At the same time, I believe that Davis has unfairly cast both the football team itself and its fans, based solely on one game. He claims that the Cardinals are a new, leaner, meaner machine on both sides of the ball. Given that they ran for 329 yards and passed for another 267, that is a fair assessment.
However, he makes the claim that “the porous Cardinal Defense of 2011 is a thing of the past,” as a reason why more people should watch the Cards play. This is something that I have a hard time getting behind. The Eastern Michigan Eagles (who were a pedestrian 6-6 in 2011, and were ranked as the worst team in Division-I ball for most of their 10-loss 2010 season) still managed to score nearly 30 points, tried hard to dig themselves out of a 33-13 hole in the fourth quarter, and chugged out nearly 200 years on the ground. Long story short, a defense as stingy as what the Cardinals are claimed to be simply doesn't give up 200 yards rushing to middling teams.
From there, he claims that head coach Pete Lembo has “added another chapter to his story-book era.”
While I like Lembo and what he has done for the team, we are most definitely getting ahead of ourselves with talk like this. Lembo is 7-6 in his tenure thus far, which is hardly even a bowl-eligible record for a single season, let alone “story-book.” While his over .500 record makes him significantly better than his immediate predecessors, such as Stan Parrish (6-18 in two seasons), Brady Hoke (30-39 in seven at-bats), and Bill Lynch (37-53 in eight), we have still not come even close to world-beater status just one win into the season.
At the same time, I feel that the result of the individual game itself has been rather sensationalized. The 37-26 win was described as a “resounding…beatdown,” “basically whipped [the Eagles],” and proof that the Cards will be “among the elite teams in the conference.” While it is fair for Davis, who appears to be as much of a Cardinals fan as I am [read: near fanatical], to hype his team of choice, I don't think it is fair to make such claims based off of one game, especially when you consider the recent history of the Eastern Michigan/ Ball State matchup. In 2010, when both the Cardinals (4-8) and the Eagles (2-10) were stumbling their ways through forgettable seasons, the Eagles earned their first victory of the season against the Cardinals: a 41-38 overtime shootout. The Eagles had lost their previous game 52-6 and their worst loss a 72 point drubbing by the Ohio State Buckeyes. The next year, Ball State (6-6) nabbed the win in a 33-31 shootout with the Eagles (also 6-6). I give these stats as an example to show that even if the teams are grossly disparate in their records or very similar, their games have not been overly telling of these two teams' seasons as a whole, so what makes this match up the barometer of a season suddenly?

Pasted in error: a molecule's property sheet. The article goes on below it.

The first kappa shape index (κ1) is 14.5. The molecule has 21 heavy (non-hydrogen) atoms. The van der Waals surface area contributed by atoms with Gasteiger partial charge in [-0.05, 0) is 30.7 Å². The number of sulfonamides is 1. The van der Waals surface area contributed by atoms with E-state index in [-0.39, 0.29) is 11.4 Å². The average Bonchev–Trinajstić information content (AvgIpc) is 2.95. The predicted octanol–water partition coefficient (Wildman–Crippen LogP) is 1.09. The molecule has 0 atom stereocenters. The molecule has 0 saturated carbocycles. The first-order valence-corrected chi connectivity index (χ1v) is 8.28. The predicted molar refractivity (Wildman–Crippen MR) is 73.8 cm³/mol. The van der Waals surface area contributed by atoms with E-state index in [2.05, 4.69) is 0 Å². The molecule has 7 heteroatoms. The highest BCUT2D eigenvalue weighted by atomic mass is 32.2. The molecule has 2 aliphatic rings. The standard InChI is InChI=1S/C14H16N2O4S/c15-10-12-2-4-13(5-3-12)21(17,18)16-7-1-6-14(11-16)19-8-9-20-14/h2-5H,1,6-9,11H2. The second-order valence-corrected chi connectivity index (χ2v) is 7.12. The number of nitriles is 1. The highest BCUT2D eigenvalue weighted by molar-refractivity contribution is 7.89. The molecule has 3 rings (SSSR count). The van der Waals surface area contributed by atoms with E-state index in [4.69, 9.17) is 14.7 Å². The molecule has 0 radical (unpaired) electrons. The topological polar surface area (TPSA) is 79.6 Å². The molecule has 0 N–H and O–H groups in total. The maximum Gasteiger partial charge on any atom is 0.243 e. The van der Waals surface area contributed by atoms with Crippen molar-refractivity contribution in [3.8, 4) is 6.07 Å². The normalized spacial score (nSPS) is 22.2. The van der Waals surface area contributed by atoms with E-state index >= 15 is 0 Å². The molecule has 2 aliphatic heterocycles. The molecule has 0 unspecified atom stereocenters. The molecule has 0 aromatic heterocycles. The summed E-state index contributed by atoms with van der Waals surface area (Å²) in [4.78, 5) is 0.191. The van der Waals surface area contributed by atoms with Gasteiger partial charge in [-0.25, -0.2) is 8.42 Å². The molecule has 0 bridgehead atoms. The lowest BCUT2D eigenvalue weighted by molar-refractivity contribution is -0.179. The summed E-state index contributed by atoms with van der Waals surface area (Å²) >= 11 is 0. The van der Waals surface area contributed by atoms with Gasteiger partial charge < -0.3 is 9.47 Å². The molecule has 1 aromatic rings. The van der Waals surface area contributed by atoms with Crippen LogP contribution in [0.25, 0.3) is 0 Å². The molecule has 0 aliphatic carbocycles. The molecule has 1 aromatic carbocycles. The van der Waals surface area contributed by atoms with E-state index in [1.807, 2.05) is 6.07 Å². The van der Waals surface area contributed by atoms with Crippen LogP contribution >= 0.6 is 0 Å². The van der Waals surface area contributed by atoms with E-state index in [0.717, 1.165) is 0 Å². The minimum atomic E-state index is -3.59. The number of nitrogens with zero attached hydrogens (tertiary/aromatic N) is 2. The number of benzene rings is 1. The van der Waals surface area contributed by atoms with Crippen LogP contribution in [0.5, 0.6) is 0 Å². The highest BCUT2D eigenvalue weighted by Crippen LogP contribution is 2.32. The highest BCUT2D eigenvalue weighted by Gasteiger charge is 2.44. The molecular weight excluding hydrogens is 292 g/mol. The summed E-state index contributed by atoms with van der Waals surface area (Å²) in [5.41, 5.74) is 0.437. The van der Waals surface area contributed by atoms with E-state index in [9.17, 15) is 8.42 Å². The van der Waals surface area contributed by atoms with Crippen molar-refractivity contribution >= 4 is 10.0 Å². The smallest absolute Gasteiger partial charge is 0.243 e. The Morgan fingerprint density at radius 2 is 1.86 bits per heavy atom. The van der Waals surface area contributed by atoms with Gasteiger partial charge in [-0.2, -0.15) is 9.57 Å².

Concerning the comments made about the general apathy of the Ball State fan base, I think that some important facts have also been left out of this part of the argument. While Davis claimed on his Twitter feed that he had never written about “very few students attending the game,” he references a lack of fan presence — and their apathy — a minimum of four times in his column, and tweeted his displeasure over fan counts and participation twice during the season opener. This brings up the point made in the column about how other universities, such as Central Michigan, Akron, and Kent State all played at the same time BSU did, and all but one of those teams (Akron, by 109 fans) fielded more spectators (over 15,000) than Ball State (12,725). This is a fair argument, in a vacuum. However, a cursory investigation of the student bodies of these universities shows that CMU is home to over 28,000 students; Kent State, 27,800. When you marry these figures to the fact that Ball State enrolls just 22,000 kids (many of whom are commuters, and had already headed home for the long Labor Day weekend) it seems only appropriate that these other MAC schools would field more spectators: they are inherently larger and less commuter-based, thus they have more students on hand to attend games.
The just-under 13,000 fans who showed up to the game were considered “sad,” “late,” and apparently borderline alcoholic, as we left in the late third quarter “as if The Chug was offering free beer.” While I am willing to concede that the fact that we couldn't get another 7,000 bodies into the stands for the opener is disappointing, I am unwilling to make the claim that the general Cardinal apathy is a product solely of the fans and locals.